Here via a rec by norwich36. This is a really fantastic idea. The construction of the story is very strong and it flows beautifully. I really hope you continue this.
alena_hu
Feb. 1st, 2010 12:52 pm (UTC)
Oh, thank you very much! I am really glad that you enjoyed it.

I really hope you continue this.

I think I will... ;)
fredbassett
Feb. 1st, 2010 06:54 pm (UTC)
That was absolutely bloody brilliant!!!!
alena_hu
Feb. 1st, 2010 10:19 pm (UTC)
Thank you, glad that you liked it! :D
phantomdaae1981
Feb. 4th, 2010 01:46 am (UTC)
Absolutely AMAZING!!!!

Really, absolutely stunning.
alena_hu
Feb. 4th, 2010 03:32 pm (UTC)
Thank you so much! :D

I was also just reading some of your Jesus/Judas that I found on christ_slash, which I found wonderful. Especially "If We Go Too Far", that was definitely very sexy indeed! ;)
spes_unica
Feb. 12th, 2010 06:51 pm (UTC)
Finally got round to clicking on the cut (you know how it is) - hm, interesting idea, although now I'm the one who is confused about all this son-of-God-not-son-of-God business raised by Barnabas, and its precise relation to your premise (which is that Jesus is the son of God but there is an illusion so they appear to have swapped appearances and Jesus is being mistaken for Judas and then goes and adopts the part instead of going directly back to Heaven and hangs himself like we all know Judas does? is that it? Sorry, I feel very dense - must be time of day and bad health. Should go to bed.).

Anyhow, nice writing! I like Lucifer. Is he Miltonic?

[ETA now you have me watching bits of the 2000 musical on youtube - yes, I can *definitely* see where you're coming from there... ;-)]

Edited at 2010-02-12 07:17 pm (UTC)
alena_hu
Feb. 12th, 2010 09:57 pm (UTC)
Ooh, thank you so much for reading, and the comments!

Sorry if it's a bit confusing...I guess, what I understand about the Gospel of Barnabas is that it may be an attempt to integrate Christian and Islamic ideas of Jesus. In Islam, Jesus is considered not the Son of God, but just a prophet, and that he was not crucified but raised bodily to heaven. I've also read that some Muslims believe that Judas was changed to his form and was crucified in his place as punishment. I think that is what the Gospel of Barnabas says, but--and I have to say I'm not sure about this, because I really didn't read the book, just took the one idea--I think it still says Jesus was the Son of God.

My idea was--sort of, I'm no theologian, obviously--is that God had Judas crucified (and sent to Hell) both in punishment for the sin of betraying Jesus, and paradoxically, also in expiation of all mankind's sins (as a representative). It was planned all along. I didn't get this idea through so clearly, I suspect. This Representative of Man idea is from Borges's first version of Judas--except Borges still have Jesus being the one crucified. The notion that other people also saw Jesus as Judas is, as far as I know, my own invention. Mostly on the justification that it would make no sense to have people see two Jesuses. (Oh gosh, erm, I have no idea how to make this word plural. Jesi? ;)) In the story, Jesus is definitely the Son of God, but God is possibly a bit...dubious. (The Gnostic influence, even though I think most Gnostics don't think Jesus is the Son of God, but something actually higher.) Judas is just a man. So yeah, it's probably rather confusing since it's a total combination of completely different ideas.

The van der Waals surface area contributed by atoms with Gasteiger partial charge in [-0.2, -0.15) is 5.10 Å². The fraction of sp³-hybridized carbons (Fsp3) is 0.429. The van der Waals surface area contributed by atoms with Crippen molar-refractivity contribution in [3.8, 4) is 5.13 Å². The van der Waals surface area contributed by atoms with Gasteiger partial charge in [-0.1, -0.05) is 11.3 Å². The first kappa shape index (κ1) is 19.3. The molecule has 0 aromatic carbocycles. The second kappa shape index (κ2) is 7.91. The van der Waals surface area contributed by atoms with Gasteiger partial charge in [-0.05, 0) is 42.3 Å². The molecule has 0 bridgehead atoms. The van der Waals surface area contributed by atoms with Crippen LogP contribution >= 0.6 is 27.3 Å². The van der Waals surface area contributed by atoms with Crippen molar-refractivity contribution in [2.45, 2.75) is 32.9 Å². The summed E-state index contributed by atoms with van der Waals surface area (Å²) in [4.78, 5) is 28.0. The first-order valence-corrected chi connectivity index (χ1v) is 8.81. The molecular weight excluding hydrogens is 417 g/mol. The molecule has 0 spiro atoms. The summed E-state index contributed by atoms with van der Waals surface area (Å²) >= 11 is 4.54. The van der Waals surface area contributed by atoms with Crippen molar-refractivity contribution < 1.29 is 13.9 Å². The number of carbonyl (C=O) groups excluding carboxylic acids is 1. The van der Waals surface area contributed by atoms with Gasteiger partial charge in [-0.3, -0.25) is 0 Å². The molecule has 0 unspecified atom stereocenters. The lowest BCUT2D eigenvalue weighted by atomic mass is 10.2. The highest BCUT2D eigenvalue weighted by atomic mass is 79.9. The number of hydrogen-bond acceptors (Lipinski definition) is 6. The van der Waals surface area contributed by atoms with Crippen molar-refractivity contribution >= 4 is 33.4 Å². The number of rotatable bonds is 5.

Jesus, in the end, does decide to go against his Father and do the Judas thing by committing suicide, with the intention of going to Hell and busting Judas out of there, come what may. There is that whole Harrowing of Hell business, after all. (And I am actually working on a sequel to this fic about that...)

I like Lucifer. Is he Miltonic?

Glad you think so! He's been a bit of a scene-stealer. But alas, here's where I break down and confess that I've never been able to get through all of Milton. *hangs head* Perhaps I, myself (and without claiming any author's privilege), would say that he's more Book of Job?

Sorry, that got long-winded. But you know how I love to babble at length about my own fics... ;)
spes_unica
Feb. 13th, 2010 10:59 am (UTC)
[Sorry about all these edits!]
I think it still says Jesus was the Son of God

No, that's what it apparently says he wasn't! Hence my confusion, but of course your version makes sense as it is in any case!

A propos of hanging - did I ever send you my music essentials mp3 compilation - I have a feeling I did! - check out Gesualdo's setting of Responsory 4 in the first night section - I think it's merely "track 04" but it is actually also the fourth track. The words ought to be:
Responsory
Amicus meus osculi me tradidit signo: quem osculatus fuero, ipse est, tenete eum: hoc malum fecit signum, qui per osculum adimplevit homicidum: Infelix praetermisit pretium sanguinis, et in fine laqueo se suspendit.
Verse
Bonum erat ei, si natus non fuisset homo ille.

Transl. Responsory
My friend betrayed me by the token of a kiss: whom I shall kiss, that is he, hold him fast: that was the wicked token which he gave, who by a kiss accomplished murder: unhappy man, he relinquished the price of blood, and in the end hanged himself.
Verse
It had been good for that man, if he had never been born.

And see how beautifully he soars up on "se suspendit" which is part of the repeat section.

My idea was--sort of, I'm no theologian, obviously--is that God had Judas crucified (and sent to Hell) both in punishment for the sin of betraying Jesus, and paradoxically, also in expiation of all mankind's sins (as a representative). It was planned all along.

No, that idea you got across very well, I got that! Ineffable plans and all that (>> Gaiman/Pratchett: Good Omens). JCSuperstar: